They lost their first game by a single goal to Portugal and though that seemed excusable it was something of a shock when the Belgians beat them by five goals and Holland taxed them with another single-goal defeat. However, before they came to England, they beat the West Germans by two goals to one, not as grand and convincing a performance on television as some of our daily newspapermen, who were there, wrote it up to be – though Pele scored an exciting goal – and that raised the expectations somewhat for the clash against England at Wembley.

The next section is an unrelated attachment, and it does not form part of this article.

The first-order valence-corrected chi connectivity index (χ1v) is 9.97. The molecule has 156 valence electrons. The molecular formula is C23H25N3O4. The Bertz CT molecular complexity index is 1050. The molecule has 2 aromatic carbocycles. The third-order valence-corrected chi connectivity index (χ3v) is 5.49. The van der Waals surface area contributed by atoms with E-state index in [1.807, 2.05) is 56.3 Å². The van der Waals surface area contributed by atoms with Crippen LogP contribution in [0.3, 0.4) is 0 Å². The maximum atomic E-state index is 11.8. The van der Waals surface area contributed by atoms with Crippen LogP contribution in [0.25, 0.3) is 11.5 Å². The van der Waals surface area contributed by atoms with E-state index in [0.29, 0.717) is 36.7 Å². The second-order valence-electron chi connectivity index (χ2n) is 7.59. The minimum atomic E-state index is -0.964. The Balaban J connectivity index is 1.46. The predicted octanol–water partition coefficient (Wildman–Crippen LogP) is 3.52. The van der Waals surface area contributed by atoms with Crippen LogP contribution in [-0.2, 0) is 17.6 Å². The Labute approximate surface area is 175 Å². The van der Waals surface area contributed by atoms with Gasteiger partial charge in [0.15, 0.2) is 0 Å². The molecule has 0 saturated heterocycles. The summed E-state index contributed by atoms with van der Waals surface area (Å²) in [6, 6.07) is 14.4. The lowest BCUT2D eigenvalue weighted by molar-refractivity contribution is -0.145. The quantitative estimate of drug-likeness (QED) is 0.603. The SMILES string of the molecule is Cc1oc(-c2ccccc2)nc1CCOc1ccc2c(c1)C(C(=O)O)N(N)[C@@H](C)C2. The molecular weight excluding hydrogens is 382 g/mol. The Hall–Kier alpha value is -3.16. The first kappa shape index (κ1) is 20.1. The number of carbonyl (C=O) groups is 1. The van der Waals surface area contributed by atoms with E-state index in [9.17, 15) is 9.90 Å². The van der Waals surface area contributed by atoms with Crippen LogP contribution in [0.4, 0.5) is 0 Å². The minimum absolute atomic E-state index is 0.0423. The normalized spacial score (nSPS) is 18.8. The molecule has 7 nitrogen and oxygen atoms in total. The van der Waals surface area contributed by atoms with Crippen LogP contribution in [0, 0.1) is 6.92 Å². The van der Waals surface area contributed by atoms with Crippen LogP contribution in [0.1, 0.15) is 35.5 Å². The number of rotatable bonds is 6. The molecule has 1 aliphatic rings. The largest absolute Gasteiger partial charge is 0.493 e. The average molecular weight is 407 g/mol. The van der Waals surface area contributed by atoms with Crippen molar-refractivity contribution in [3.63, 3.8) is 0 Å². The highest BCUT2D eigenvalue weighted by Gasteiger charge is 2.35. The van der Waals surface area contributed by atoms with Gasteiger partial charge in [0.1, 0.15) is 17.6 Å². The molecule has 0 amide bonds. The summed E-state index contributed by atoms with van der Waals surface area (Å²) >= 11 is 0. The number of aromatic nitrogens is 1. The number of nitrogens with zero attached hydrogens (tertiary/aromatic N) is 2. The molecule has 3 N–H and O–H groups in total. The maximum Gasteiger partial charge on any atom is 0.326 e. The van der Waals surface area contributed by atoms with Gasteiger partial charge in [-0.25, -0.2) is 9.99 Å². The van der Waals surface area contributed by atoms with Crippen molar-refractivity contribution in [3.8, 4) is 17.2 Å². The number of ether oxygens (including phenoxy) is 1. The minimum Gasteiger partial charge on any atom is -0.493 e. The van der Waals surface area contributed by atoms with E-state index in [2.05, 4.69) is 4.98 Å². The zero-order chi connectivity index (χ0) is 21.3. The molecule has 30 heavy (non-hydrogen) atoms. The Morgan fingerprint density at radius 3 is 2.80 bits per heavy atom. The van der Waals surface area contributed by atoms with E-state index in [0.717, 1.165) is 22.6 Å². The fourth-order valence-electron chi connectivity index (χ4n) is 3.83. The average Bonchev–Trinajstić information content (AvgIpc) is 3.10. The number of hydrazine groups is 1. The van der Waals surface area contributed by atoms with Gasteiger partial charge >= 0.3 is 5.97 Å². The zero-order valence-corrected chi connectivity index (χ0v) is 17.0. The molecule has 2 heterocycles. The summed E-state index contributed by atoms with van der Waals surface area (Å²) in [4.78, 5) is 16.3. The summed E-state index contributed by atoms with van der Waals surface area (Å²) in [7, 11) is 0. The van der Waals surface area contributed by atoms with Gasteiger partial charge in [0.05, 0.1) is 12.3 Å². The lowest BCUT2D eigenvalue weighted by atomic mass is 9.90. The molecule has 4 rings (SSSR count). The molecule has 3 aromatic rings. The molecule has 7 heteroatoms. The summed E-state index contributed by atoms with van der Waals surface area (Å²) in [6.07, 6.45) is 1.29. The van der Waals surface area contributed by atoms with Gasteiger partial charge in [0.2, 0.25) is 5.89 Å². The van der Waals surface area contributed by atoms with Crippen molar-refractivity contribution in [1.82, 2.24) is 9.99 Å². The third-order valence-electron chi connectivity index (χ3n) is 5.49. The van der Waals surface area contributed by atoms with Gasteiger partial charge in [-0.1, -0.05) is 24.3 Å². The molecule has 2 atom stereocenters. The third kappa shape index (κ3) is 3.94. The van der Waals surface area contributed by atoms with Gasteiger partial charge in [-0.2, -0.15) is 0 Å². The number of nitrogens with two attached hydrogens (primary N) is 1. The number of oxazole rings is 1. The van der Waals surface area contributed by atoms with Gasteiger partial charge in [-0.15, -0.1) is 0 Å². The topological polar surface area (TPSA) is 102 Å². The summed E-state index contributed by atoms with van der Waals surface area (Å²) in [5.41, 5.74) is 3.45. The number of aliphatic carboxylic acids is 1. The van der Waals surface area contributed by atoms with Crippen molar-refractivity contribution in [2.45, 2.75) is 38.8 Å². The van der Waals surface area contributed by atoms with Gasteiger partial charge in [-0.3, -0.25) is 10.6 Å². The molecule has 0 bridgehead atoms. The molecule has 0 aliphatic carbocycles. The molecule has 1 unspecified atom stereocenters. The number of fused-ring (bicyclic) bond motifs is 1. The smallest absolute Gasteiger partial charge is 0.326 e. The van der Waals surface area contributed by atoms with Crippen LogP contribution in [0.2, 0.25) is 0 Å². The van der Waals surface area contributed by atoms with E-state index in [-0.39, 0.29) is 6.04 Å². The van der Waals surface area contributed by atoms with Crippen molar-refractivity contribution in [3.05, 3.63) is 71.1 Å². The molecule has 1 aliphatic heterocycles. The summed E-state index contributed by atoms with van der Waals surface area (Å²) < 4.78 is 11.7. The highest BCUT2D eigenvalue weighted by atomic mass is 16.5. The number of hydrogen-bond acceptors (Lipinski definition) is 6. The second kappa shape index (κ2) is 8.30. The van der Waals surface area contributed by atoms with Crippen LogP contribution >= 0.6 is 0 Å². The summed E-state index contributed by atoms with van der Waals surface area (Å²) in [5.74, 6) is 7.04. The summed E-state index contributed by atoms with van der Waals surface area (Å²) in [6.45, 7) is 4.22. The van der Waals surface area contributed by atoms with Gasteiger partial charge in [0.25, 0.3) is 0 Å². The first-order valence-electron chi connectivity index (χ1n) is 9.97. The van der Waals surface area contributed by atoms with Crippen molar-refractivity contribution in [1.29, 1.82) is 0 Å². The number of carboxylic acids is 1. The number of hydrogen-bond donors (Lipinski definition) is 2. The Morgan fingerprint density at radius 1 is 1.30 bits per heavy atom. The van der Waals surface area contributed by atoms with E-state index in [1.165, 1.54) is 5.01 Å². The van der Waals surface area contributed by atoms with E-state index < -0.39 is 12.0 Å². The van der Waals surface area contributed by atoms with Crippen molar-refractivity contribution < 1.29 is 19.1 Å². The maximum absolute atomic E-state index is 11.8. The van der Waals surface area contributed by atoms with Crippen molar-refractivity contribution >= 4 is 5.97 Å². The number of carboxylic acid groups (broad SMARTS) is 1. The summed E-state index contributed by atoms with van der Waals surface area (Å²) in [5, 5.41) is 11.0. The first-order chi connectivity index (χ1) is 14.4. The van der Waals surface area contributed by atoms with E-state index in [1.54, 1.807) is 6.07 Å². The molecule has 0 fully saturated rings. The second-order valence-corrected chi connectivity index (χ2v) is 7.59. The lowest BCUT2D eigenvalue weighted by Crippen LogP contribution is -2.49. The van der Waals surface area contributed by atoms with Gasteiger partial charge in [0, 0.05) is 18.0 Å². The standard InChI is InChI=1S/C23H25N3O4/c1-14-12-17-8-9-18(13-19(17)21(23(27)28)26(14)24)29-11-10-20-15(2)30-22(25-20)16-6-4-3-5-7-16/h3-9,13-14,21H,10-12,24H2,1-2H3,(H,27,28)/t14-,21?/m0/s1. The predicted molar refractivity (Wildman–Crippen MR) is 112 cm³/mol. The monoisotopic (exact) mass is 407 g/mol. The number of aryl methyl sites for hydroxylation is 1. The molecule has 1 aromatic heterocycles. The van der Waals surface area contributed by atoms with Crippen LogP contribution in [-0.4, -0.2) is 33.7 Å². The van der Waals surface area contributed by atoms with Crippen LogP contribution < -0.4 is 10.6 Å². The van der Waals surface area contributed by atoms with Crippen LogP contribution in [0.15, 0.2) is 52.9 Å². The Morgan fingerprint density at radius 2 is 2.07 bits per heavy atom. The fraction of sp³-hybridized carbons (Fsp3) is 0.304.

Pele, the victim of a taxi’s argument with a tramcar, didn’t play, and Brazil were a disappointment to me at Wembley. England tried hard enough but they did not play well. If they had, they might easily have won by two or three goals. The defence, particularly Moore, was firm and efficient but the forwards were lured into mid-field delay by the casual rhythms of the Brazilians there, and when they neared the Brazilian goal they had not the room nor the imagination to break through the retreating defensive wall. Too often the England attacks ended with the ball hopefully crossed from the wing to nobody in particular and nobody was ever there to challenge for it. Still, England exerted most of the pressure and although they just managed to scramble their equaliser almost at the end of play, Brazil were a bit lucky to finish on level terms.